Leafs know next games are 'huge'

Joey Crabb (second from right) and Carl Gunnarsson (36) are pulled apart after a brief scuffle at...

Joey Crabb (second from right) and Carl Gunnarsson (36) are pulled apart after a brief scuffle at Maple Leafs' practice on Sunday. (Jack Boland/QMI Agency)

Terry Koshan, QMI Agency

, Last Updated: 7:50 PM ET

TORONTO - With four losses in their past five games, a certain four-letter word was slipping out of the mouths of the Maple Leafs on Sunday afternoon after they practised in preparation for a home-and-home set with the New York Islanders.

“Oh, these games are huge for us,” winger Clarke MacArthur said. “We have to get this one at home (on Monday night), and then you go in to (Long Island on Tuesday) and do what you can.

“It’s a huge, huge four points for us, and we have to find a way to do it.”

One might think that the severity of the Leafs’ situation would have resulted in a better effort against the Montreal Canadiens on Saturday night, but that didn’t happen.

When the Leafs wake up on Monday morning, they will find themselves still in ninth place in the Eastern Conference, but now two points behind the Washington Capitals, who gained another point on Sunday when they lost in overtime against the Pittsburgh Penguins.

So coach Ron Wilson, and to their credit, the players, turned up the heat at the MasterCard Centre, engaging in an intense and physical workout. One result was a brief scrap involving off-ice pals Joey Crabb and Carl Gunnarsson, a fight that was sloughed off by those involved and Wilson before the practice was finished.

The reunion of Tyler Bozak between Phil Kessel and Joffrey Lupul continued, as it became clear to all observers on Saturday night that Lupul and Kessel should be together at all times, as long as they can defend properly.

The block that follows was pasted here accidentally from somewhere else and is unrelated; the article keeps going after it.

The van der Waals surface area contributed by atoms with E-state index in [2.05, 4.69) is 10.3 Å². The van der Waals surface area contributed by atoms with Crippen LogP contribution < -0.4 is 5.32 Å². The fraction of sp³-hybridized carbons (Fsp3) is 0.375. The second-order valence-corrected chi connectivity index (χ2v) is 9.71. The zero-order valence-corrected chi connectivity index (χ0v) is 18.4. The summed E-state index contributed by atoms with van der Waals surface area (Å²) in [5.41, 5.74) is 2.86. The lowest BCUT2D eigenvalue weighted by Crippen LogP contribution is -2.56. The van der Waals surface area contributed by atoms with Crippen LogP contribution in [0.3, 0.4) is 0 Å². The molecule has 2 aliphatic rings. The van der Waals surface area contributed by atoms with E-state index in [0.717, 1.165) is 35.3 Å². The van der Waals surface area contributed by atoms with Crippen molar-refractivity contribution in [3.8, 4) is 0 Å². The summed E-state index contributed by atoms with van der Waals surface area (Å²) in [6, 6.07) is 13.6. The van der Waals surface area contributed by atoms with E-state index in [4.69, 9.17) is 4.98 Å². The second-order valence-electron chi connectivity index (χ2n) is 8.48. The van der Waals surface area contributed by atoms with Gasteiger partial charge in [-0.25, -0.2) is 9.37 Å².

But Wilson had the same message for every player he spoke to during the practice, which ran just under an hour.

“We have to get our game going, simplify things,” Wilson said. “In the past week or so, we have really tried to complicate the game at home because we are at home. We had a few good games 10 days ago, and it has led to us trying to make an extra pass, trying to beat a guy at the blue line when a simple play would be the smarter one, and that’s what we have to get back to for the next two games.”

The Leafs have to be more aggressive if they’re going to get to the post-season for the first time in eight years, and that won’t be by fighting with each other. Getting in the face of Islanders goalie Evgeni Nabokov, or, in the least, making his job harder to do, would be a start.

By Wilson’s count, the Leafs won 17-of-21 faceoffs in the offensive zone against the Canadiens, but scoring chances were hard to come by.

“We had possession of the puck, but we never did penetrate or really even pushed ourselves to penetrate, and that’s what we were trying to do (in practice on Sunday),” Wilson said. “We have a tendency to peel away or maintain our speed when a simple thing like stopping in front of the net and directing pucks can scramble a goalie.”

No Leafs forwards have been super lately, but MacArthur is in a deeper rut than most. He has gone seven games without a point, his longest dry spell of the season. That’s a snapshot of the Leafs’ plight as a whole, as they have scored just 11 goals in their past six games.

MacArthur finds himself on the fourth line with David Steckel and Mike Brown, as Joey Crabb has supplanted him on a line with his familiar friends, Mikhail Grabovski and Nikolai Kulemin.

MacArthur and assistant coach Scott Gordon spent several minutes talking to each other as the practice wound down.

“I don’t know what to say,” MacArthur said. “That combination (of himself with Grabovski and Kulemin, a line that was great last season), I don’t know how it can’t work. There’s no reason for it. It’s unbelievable how the puck won’t go in the net for us.”


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